"I Voted" stickers in Windsor Mill Middle School in Baltimore County.

Elections officials are still scanning ballots and tallying votes from Maryland’s primary election, but there are already clear lessons learned from how people voted.

Maryland Republicans prefer Trump’s brand of politics

Dan Cox ran away with the Republican nomination for governor, besting Kelly Schulz, 54% to 42% in what many viewed as a proxy war between former President Donald J. Trump (who endorsed Cox) and outgoing Gov. Larry Hogan (who endorsed Schulz).

Hogan and Trump have never been allies, but because presidents and governors are elected on different cycles, most Maryland Republicans had voted for both men in different years. And both maintained high approval ratings among Republicans.

But given the chance to select a Trump-endorsed candidate or a Hogan-endorsed candidate, Maryland Republicans went for the Trump candidate and it wasn’t even close. Cox won all but three jurisdictions — Baltimore City, Howard and Kent — and the vast majority of precincts across the state.

There was a similar but lower-profile Republican matchup in the primary for attorney general. Although Trump and Hogan didn’t get involved in that race, the winner was Michael Peroutka, a right-wing candidate who once belonged to the Southern secessionist group the League of the South and promises to “bring God back to our great State of Maryland.” The loser was Jim Shalleck, a former prosecutor and elections official who had a tough-on-crime message.

Tough-on-crime prevails in state’s attorney races

Voters in Baltimore City and Baltimore County had options when picking their next chief prosecutors: Go tough on crime, or promote progressive policies that some say are too soft?

In the city, voters rejected Marilyn Mosby, a two-term state’s attorney who has served while violent crime and murders have continued to plague the city. Voters in the Democratic primary went instead with Ivan Bates, who pledged to reverse Mosby’s blanket policy of not prosecuting low-level, non-violent offenses such as drug possession, prostitution and trespassing.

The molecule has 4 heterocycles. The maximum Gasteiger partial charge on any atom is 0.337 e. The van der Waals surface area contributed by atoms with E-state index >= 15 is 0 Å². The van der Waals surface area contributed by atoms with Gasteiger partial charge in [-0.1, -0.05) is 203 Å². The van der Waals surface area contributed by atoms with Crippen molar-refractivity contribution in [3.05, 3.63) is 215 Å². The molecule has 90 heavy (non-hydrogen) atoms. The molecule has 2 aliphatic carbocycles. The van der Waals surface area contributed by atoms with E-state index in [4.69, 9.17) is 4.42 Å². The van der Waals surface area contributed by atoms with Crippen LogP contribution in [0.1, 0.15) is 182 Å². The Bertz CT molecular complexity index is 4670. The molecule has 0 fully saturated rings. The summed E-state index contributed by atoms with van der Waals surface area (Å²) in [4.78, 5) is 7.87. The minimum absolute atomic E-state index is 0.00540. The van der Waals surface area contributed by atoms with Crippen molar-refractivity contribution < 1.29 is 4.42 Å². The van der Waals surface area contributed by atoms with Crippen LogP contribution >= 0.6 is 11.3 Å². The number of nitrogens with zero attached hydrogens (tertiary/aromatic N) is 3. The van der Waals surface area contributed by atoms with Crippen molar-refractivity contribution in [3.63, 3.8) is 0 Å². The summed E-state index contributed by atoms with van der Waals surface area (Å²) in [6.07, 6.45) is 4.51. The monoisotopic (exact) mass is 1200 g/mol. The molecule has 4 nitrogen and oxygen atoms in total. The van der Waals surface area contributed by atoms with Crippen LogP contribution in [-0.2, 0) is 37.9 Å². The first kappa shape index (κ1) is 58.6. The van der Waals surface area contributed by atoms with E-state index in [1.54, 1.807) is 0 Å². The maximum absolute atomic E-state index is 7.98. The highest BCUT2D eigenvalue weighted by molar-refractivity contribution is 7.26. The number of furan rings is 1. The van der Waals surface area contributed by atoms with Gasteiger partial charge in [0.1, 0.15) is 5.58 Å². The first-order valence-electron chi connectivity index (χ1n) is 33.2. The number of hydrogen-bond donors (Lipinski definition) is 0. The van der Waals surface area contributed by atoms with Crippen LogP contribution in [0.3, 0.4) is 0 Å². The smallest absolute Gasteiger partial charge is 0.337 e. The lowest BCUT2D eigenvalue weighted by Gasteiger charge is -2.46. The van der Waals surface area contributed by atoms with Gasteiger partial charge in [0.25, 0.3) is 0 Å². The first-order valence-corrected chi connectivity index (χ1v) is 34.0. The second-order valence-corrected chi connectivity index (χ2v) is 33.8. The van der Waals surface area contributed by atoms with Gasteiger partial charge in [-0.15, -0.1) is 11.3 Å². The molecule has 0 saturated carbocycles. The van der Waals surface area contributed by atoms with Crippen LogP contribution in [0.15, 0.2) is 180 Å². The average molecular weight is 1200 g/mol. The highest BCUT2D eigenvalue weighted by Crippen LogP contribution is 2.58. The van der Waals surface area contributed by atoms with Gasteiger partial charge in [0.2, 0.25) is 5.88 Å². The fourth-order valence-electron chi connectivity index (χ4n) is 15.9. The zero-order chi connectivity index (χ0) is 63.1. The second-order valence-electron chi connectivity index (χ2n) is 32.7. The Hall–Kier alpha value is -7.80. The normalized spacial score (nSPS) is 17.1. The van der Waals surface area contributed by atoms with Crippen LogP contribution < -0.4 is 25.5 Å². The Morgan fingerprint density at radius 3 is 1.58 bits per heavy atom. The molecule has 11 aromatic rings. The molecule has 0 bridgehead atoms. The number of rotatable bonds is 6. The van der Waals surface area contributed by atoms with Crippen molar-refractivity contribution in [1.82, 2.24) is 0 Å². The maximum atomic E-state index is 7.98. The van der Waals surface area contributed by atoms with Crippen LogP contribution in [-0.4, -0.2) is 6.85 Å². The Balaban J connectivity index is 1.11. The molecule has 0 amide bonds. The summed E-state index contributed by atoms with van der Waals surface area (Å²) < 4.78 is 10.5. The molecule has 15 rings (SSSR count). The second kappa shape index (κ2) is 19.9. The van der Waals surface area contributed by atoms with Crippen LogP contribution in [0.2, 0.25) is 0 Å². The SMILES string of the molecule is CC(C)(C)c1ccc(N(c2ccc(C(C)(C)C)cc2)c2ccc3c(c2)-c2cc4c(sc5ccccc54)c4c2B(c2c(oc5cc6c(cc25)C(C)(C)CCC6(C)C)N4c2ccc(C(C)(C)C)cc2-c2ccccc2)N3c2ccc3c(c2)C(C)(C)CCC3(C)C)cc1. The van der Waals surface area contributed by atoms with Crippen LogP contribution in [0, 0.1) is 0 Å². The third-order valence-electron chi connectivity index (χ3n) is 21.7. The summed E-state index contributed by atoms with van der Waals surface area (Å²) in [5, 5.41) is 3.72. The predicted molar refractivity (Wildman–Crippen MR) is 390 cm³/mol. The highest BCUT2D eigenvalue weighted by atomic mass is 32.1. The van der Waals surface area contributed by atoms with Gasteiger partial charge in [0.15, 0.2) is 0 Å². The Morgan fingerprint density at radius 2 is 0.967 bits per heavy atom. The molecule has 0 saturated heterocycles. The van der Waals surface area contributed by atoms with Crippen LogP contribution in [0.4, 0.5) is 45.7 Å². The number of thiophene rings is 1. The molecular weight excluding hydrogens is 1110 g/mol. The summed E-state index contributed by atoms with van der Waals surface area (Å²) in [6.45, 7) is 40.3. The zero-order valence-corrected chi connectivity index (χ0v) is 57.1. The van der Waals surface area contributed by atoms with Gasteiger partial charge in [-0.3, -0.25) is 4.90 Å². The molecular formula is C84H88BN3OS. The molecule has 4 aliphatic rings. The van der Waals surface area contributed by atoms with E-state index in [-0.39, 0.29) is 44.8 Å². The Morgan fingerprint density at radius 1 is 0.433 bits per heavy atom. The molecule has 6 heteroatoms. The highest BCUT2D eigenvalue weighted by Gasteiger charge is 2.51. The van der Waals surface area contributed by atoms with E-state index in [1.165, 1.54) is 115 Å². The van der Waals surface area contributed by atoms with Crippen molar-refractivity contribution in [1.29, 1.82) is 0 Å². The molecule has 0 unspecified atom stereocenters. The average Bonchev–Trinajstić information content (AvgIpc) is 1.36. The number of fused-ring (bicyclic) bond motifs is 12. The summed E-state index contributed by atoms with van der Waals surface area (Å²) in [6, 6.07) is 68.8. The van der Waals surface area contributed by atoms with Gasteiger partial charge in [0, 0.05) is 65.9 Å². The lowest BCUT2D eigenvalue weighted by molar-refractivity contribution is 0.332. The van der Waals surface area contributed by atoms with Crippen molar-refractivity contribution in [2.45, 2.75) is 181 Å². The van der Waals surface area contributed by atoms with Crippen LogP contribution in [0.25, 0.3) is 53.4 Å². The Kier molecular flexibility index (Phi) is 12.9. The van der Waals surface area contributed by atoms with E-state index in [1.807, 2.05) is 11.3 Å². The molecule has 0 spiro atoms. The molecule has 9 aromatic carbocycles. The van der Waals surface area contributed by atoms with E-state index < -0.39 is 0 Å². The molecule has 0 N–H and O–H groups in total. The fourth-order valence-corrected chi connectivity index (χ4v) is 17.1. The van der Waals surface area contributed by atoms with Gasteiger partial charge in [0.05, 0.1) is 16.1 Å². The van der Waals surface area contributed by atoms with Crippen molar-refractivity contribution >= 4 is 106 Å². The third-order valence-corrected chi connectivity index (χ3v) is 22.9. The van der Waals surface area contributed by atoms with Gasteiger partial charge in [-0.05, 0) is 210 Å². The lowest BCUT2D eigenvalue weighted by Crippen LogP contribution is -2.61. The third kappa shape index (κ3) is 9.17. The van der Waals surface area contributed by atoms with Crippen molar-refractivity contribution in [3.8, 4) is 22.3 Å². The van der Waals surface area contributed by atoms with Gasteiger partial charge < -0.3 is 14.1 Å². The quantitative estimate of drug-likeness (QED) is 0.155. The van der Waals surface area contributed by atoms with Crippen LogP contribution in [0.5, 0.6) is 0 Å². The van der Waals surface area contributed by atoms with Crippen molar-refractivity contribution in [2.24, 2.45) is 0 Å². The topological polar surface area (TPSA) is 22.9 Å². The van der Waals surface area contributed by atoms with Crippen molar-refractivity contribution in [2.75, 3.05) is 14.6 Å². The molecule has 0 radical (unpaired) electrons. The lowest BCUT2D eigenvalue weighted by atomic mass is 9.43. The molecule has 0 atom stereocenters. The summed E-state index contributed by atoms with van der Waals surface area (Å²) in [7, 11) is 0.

“People are really afraid in this city, and crime is out of control. We had a message that resonated,” Bates told The Baltimore Banner shortly after his victory was announced. Bates is favored in the November general election, where he’ll face independent candidate Roya Hanna.

In Baltimore County’s Democratic primary for state’s attorney, incumbent Scott Shellenberger had a reputation for being tough on crime, although there have been questions about how often his office has declined to prosecute rape and sexual assault cases. Robbie Leonard challenged Shellenberger with a more progressive platform and criticism of Shellenberger’s tenure in office. Voters in the county saw their mailboxes filled with flyers for each candidate.

As vote-counting continued Monday morning, Shellenberger had widened his margin over Leonard — although neither candidate has declared victory or conceded defeat. The winner will take on Republican James A. Haynes, who was comfortably ahead of Deborah Hill.